Thomas More, Utopia
, II (tr. G.C. Richards, rev. Edward Surtz):
They think that the investigation of nature, with the praise arising from it, is an act of worship acceptable to God.
Gratum deo cultum putant naturae contemplationem, laudemque ab ea.
Thomas Browne, Religio Medici
, I, 13:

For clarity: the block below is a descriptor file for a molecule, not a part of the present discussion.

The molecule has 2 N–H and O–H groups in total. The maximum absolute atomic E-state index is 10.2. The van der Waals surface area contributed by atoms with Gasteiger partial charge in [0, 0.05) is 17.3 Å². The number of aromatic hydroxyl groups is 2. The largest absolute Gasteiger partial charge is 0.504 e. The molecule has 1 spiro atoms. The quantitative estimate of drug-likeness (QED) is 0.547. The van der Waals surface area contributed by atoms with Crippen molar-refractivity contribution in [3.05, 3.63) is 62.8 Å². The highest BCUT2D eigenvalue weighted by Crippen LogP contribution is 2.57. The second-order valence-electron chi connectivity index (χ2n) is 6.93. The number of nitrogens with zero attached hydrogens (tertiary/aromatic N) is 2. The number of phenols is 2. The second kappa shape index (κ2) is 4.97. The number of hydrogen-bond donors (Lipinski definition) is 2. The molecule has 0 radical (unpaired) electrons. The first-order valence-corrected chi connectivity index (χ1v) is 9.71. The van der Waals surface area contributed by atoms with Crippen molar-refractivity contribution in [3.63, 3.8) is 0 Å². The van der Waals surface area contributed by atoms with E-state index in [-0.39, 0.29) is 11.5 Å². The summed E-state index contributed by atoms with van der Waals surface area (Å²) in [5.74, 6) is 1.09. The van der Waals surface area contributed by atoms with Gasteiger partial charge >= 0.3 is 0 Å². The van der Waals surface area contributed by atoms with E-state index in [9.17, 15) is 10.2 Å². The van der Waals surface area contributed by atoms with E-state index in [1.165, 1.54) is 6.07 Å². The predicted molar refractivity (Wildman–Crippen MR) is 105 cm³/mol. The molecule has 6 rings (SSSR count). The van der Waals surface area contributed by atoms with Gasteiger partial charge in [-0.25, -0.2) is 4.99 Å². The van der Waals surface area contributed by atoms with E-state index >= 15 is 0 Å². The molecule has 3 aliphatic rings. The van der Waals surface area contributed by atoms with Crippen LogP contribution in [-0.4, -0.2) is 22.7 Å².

The world was made to be inhabited by beasts, but studied and contemplated by man: 'tis the debt of our reason wee owe unto God, and the homage wee pay for not being beasts; without this the world is still as though it had not been, or as it was before the sixt day when as yet there was not a creature that could conceive, or say there was a world. The wisedome of God receives small honour from those vulgar heads, that rudely stare about, and with a grosse rusticity admire his workes; those highly magnifie him whose judicious enquiry into his acts, and deliberate research into his creatures, returne the duty of a devout and learned admiration.